I was brought up from childhood on letters, and, because I had been led to believe that by this means one could acquire clear and positive knowledge of everything useful in life, I was extremely anxious to learn them.  But, as soon as I had completed this whole course of study, at the end of which it is usual to be received into the ranks of the learned, I completely changed my opinion.  For I was assailed by so many doubts and errors that the only profit I appeared to have drawn from trying to become educated, was progressively to have discovered my ignorance. 
(p. 29.)  In this short passage, Descartes illustrates the opposite of the characteristics Ong earmarks.  Internals (ignorance vs. knowledgeability) matter.  The self-evaluation is not modulated into a group assessment; on the contrary, Descartes distinguishes himself from the group and societal expectations: whereas "it is usual to be received into the ranks of the learned," Descartes doesn't think he belongs there.  Judgment doesn't bear in on Descartes from the outside (society would consider him "learned"), but from inside (he has discovered his own ignorance).

Formal logic, as much as self-analysis, is foreign to the consciousnesses of people in primary oral cultures.  According to Ong,

[I]lliterate subjects seemed not to operate with formal deductive procedures at all - which is not the same as to say that they could not think or that their thinking was not governed by logic, but only that they would not fit their thinking into pure logical forms, which they seem to have found uninteresting.
. . .
A highly intelligent person from an oral . . . culture might be expected normally to react to [questions that require abstract thinking to answer, like syllogisms] . . . not by answering the seemingly mindless question itself but by trying to assess the total puzzling context . . . Is it a game?  Of course it is a game, but the oral person is unfamiliar with the rules.  The people who ask such questions have been living in a barrage of such questions from infancy and are not aware that they are using special rules.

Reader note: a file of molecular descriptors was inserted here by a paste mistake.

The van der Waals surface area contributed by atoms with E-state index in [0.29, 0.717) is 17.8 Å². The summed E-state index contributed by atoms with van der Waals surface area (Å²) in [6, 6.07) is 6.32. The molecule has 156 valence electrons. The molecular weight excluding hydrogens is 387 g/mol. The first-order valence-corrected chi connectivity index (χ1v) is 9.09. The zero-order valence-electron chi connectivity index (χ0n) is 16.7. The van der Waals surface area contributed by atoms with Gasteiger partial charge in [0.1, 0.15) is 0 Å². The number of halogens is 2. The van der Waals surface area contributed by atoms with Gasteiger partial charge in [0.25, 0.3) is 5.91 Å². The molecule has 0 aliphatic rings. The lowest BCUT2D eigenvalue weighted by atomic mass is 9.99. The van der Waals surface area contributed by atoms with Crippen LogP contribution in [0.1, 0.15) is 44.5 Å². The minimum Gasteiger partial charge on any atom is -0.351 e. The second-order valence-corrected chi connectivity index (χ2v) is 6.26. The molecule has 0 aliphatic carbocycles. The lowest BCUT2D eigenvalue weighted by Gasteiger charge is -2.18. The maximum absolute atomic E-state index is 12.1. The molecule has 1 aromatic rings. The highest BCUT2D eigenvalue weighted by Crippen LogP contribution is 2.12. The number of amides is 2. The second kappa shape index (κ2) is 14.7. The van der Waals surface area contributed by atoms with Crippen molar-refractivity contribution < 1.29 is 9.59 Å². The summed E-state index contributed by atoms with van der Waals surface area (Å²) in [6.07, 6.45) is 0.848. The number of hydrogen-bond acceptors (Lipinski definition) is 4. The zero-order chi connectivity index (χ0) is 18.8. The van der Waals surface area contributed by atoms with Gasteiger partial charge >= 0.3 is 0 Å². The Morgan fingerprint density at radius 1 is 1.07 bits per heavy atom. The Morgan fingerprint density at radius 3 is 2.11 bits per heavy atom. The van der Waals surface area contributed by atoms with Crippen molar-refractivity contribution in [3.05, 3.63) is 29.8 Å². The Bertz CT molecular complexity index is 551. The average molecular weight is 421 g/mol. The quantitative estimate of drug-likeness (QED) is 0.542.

(p. 52.)

Descartes, of course, was familiar with formal logic.  He was also critical of it:

[R]egarding logic, its syllogisms and most of its other precepts serve more to explain to others what one already knows, or even . . . to speak without judgement [sic] of those things one does not know, than to learn anything new.
(p. 40.)  Of course, Descartes' criticism is focused on the output of formal logic, not on the fact of its methodology.  Descartes is in favor of such methodology: he has developed one himself that he hopes will replace the logical methodology of the ancients.  Descartes goes on to eliminate all his received opinions in order to replace them with ones that were true, and not merely true, but

to include in my judgements [sic] nothing more than what presented itself so clearly and so distinctly to my mind that I might have no occasion to place it in doubt.
(p. 41.)  But I went in a different direction.

My brain is not as airlessly sealed off from outside influences as Decartes, which no doubt explains why I wandered off track.  These other influences include the Ny Carlsberg Glyptotek, where research curator Jan Stubbe Østergaard recently showed me around the museum's impressive collection of Greek and Roman statues.

In discussing Roman copies of Greek statutes,
Østergaard revealed that the Romans copied only the heads.  The Greeks didn't sculpt body-less heads; they believed that a head was not enough to reveal the man.  The Romans, on the other hand, prioritized the head (and the ideas within it) over the body (and the viscera it encases).

I began to wonder if the prioritization of heads and ideas might parallel the literacy-related changes in consciousness between the Romans and Greeks.  The Greeks, after all, transitioned from orality (in the time of Homer, 750 BC) to literacy (in the time of Plato 350 BC).  The Romans were literate.

And then, because I've also been reading Jorge Luis Borges, I began to wonder about the connection between literacy, prioritizing ideas and immortality.  Ong mentions a fascinating aspect of primary oral societies:

[They] live very much in a present which keeps itself in equilibrium or homeostasis by sloughing off memories which no longer have present relevance.
(p. 46.)  The written word, of course, makes sloughing off memories more difficult. 

The potential for the eternal preservation of memory takes humans a step closer to immortality: our bodies may fade, but our ideas can live forever.  No wonder prioritizing ideas over viscera seems appealing.